In a meeting with the Washington Examiner in his Senate offices, Cruz said he has had long conversations with the Republican senators who blocked legislation last time around, and still thinks they can get something across the finish line. He also said there has been talk of asking the Congressional Budget Office to rescore repeal legislation now that the individual mandate is off the books, which is expected to drive down the CBO’s estimate of the number of individuals who would be uninsured under Republican legislation.

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Oregon approved taxes on hospitals, health insurers and managed care companies in an unusual special election Tuesday that asked voters — and not lawmakers — how to pay for Medicaid costs that now include coverage of hundreds of thousands of low-income residents added to the program’s rolls under the Affordable Care Act.

Measure 101 was passing handily in early returns Tuesday night. The single-issue election drew national attention to this progressive state, which aggressively expanded its Medicaid rolls under President Barack Obama’s health care reforms. Oregon now has one of the lowest rates of uninsured residents in the nation at 5 percent. About 1 million Oregonians — 25 percent — now receive health care coverage from Medicaid.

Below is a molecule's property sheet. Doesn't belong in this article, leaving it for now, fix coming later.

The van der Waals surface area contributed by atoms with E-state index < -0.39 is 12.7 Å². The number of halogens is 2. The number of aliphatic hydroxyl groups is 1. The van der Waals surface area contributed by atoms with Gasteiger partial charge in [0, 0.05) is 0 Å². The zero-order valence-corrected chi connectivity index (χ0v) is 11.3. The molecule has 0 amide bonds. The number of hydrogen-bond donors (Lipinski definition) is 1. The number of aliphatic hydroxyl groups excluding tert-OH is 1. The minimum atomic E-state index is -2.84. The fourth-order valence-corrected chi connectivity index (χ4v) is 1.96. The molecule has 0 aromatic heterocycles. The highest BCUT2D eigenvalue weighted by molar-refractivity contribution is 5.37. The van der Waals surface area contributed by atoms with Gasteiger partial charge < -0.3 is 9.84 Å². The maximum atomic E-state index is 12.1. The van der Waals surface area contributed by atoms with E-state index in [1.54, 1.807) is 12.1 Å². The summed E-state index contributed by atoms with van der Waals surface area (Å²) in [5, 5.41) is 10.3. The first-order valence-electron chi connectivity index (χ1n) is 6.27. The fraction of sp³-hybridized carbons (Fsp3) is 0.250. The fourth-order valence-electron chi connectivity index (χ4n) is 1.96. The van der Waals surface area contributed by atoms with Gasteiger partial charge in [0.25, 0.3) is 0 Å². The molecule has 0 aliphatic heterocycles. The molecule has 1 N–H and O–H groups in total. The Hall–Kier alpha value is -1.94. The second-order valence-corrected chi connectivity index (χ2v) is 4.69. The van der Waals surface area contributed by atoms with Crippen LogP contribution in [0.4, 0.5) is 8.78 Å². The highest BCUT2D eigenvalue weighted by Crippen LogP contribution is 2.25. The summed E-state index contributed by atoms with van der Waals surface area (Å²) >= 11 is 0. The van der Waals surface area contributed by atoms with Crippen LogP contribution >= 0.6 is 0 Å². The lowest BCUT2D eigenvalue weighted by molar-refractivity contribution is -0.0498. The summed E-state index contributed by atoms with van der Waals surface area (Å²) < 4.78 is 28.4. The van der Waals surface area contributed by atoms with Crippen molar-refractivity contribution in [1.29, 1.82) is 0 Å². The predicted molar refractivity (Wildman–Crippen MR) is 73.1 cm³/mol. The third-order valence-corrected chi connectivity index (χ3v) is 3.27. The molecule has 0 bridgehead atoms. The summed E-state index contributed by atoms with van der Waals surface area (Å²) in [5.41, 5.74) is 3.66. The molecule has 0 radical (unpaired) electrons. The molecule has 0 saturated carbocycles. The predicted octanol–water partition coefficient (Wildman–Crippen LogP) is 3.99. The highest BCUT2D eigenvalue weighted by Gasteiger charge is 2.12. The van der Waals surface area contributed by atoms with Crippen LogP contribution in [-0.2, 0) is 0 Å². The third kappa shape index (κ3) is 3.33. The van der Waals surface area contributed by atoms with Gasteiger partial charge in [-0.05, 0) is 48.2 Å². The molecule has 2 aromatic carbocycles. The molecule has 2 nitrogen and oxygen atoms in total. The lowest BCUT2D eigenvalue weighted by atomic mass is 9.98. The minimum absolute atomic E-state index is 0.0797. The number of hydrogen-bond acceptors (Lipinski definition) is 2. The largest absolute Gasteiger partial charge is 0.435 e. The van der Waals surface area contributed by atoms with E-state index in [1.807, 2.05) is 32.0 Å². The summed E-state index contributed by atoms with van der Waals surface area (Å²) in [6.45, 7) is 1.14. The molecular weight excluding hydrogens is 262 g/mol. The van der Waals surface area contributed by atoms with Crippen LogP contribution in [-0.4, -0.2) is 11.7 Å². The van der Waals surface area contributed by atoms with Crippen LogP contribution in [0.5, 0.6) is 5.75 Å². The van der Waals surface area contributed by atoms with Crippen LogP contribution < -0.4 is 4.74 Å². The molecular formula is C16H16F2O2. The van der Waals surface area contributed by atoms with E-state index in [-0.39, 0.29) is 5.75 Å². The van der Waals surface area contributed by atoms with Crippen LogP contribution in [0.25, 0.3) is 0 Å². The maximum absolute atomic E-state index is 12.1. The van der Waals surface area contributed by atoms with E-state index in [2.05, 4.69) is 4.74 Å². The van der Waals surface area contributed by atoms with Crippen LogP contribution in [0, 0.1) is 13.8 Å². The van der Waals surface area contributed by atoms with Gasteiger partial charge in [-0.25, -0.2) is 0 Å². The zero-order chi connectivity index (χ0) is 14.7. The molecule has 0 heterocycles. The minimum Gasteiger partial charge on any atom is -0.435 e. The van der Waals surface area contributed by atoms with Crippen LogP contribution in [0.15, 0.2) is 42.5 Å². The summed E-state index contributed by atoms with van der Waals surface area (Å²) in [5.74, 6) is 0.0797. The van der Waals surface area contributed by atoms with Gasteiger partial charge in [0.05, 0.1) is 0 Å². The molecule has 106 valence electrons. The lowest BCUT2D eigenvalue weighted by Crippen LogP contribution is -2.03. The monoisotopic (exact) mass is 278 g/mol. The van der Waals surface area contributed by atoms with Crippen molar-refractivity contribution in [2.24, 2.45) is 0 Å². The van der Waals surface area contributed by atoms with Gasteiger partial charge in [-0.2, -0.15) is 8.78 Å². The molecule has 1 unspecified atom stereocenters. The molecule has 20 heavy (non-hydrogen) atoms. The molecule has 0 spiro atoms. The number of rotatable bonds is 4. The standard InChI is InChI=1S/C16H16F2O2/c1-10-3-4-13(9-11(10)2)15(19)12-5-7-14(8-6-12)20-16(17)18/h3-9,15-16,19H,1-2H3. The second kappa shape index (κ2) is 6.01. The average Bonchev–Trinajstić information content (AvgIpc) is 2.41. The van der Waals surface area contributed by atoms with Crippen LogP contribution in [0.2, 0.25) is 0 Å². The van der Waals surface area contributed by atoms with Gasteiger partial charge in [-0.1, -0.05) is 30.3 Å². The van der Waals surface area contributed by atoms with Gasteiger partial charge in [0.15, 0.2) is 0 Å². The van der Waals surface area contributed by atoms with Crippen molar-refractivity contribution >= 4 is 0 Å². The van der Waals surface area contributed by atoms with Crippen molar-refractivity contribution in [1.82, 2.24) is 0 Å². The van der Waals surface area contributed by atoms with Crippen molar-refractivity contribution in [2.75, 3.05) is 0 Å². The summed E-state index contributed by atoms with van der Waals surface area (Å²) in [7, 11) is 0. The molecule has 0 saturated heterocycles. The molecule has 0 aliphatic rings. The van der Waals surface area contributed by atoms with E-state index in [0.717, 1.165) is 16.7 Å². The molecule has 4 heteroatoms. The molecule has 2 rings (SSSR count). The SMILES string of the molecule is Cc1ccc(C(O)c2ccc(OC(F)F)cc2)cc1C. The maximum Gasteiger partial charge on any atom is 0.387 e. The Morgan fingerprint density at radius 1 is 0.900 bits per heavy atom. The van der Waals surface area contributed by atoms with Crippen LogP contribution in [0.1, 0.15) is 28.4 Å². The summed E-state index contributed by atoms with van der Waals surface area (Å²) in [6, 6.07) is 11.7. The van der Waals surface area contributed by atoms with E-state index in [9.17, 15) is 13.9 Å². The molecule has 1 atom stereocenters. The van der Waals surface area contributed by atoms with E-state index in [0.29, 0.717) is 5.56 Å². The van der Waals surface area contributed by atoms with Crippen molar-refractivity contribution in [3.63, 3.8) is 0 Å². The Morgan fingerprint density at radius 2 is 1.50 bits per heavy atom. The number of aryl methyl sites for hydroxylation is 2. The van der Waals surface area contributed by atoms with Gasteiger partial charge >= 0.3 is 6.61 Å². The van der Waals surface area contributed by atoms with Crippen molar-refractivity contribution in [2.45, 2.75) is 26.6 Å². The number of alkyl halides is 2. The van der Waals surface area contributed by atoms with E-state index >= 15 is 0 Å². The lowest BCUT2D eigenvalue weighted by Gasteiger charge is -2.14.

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Now that Congress has passed a bill funding the Children’s Health Insurance Program — more than three months after funding expired — the clock is ticking as lawmakers work at putting together a package to stabilize the individual insurance market.

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Congress is apparently not done cutting taxes, even after passing a $1.5 trillion tax overhaul last year.

The deal struck by Democrats and Republicans on Monday to end a brief government shutdown contains $31 billion in tax cuts, including a temporary delay in implementing three health-care-related taxes.

Those delays, which enjoy varying degrees of bipartisan support, are not offset by any spending cuts or tax increases, and thus will add to a federal budget deficit that is already projected to increase rapidly as last year’s mammoth new tax law takes effect.

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War On Drugs: We recently speculated that ObamaCare might have contributed to the nation’s opioid epidemic, which has in turn driven down life expectancy in this country for the past two years. A new Senate report adds further support to this connection.

The report, produced by the Homeland Security and Government Affairs Committee’s majority staff, provides convincing evidence that ObamaCare’s Medicaid expansion is at least partly to blame for the recent opioid epidemic.

The Senate report notes that those with a Medicaid card can get prescriptions for opioids, such as oxycodone, for as little as $1 for up to 240 pills. Those pills, however, can be sold on the street for up to $4,000.